Change and Continuity in Precariousness: Labour Market Policy, Gendered Pathways and COVID-19 Crisis



precariousness, COVID-19 outbreak, gender roles, absence of work, labour market


The paper employs a theoretically grounded analysis on precarious employment interrelated with gender-based inequalities and labour market changes in the recent COVID-19 outbreak. The concept of precariousness involves a complex understanding of the insecurity of continuous employment on both institutional and individual level. While the post-Fordist society marked radical changes in the labour market, recent neoliberal policies created new vulnerable groups that experience insecurity, the blocking of professional opportunities and insufficient income over time. This article builds on the idea that the 'stable' and 'flexible' labour market normalized the work insecurity in the context of the economic crises and led to precariousness. Work-related insecurity occurs in a gender-segregated labour market. For the exploration of ongoing processes of the precarization phenomenon, this article focuses on the connection between multidimensional concepts covering the economic, social and psychological consequences of labour insecurity. First, the paper aims to discuss a theory-based conceptualisation of precariousness understood as a multidimensional phenomenon in research literature. Second, the paper includes secondary empirical data on precarious employment, absence from work and COVID impact on gender-segregated labour market at the EU level from Eurostat (2020), EIGE (2020), ILO (2020) and Eurofound (2021). Finally, the results problematises existing approaches on precarious employment and gender inequalities in the context of labour market changes of the COVID-19 crisis.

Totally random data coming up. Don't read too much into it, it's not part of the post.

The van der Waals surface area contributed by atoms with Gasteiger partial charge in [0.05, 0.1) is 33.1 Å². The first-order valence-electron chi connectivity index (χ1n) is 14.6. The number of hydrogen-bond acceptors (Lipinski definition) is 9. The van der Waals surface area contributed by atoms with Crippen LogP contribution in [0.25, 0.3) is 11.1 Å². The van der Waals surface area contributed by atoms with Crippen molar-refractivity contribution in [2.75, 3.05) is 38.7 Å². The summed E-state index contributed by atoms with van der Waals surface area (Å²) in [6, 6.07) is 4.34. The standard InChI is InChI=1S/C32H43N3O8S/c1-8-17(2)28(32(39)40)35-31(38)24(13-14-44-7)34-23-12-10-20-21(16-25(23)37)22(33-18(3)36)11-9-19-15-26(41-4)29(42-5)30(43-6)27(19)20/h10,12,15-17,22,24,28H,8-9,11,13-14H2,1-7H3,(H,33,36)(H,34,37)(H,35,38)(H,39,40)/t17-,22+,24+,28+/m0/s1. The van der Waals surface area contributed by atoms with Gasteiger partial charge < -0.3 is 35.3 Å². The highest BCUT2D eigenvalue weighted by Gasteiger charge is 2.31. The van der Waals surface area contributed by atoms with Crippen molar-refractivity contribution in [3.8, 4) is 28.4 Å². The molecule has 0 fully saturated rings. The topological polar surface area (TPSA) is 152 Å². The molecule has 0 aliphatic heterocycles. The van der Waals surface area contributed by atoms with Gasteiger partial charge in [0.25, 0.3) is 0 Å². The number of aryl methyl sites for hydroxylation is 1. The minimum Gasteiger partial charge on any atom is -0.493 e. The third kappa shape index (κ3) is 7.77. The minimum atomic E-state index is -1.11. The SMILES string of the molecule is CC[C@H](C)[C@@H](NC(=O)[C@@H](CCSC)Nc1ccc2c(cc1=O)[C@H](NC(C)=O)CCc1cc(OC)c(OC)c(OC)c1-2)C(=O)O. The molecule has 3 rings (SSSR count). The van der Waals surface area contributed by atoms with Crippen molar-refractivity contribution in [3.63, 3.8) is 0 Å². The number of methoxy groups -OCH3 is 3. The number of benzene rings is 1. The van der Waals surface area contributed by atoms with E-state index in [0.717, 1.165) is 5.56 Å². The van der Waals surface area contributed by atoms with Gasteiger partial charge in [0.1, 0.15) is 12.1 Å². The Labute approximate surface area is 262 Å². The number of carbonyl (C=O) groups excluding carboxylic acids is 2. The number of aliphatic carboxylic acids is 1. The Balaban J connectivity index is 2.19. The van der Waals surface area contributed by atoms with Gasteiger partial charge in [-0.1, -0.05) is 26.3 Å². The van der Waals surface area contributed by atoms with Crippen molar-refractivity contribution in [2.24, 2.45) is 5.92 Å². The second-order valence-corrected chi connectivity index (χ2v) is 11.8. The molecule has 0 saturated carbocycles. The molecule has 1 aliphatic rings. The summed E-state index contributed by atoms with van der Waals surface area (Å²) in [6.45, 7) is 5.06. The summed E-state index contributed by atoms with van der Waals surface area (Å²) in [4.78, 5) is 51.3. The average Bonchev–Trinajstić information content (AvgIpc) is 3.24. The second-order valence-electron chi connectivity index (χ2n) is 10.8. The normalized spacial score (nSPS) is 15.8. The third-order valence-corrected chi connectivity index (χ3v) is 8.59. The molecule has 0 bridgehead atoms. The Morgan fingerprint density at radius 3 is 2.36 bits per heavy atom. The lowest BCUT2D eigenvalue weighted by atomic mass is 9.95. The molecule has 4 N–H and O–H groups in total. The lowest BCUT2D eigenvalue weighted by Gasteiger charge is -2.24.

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Author Biography

Delia Bădoi, Research Institute for the Quality of Life, Romanian Academy

Address: 13 September Road no. 13, District 5, 050711, Bucharest, Romania.


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How to Cite

Bădoi, D. (2021). Change and Continuity in Precariousness: Labour Market Policy, Gendered Pathways and COVID-19 Crisis. Calitatea Vieții, 32(3), 1–21.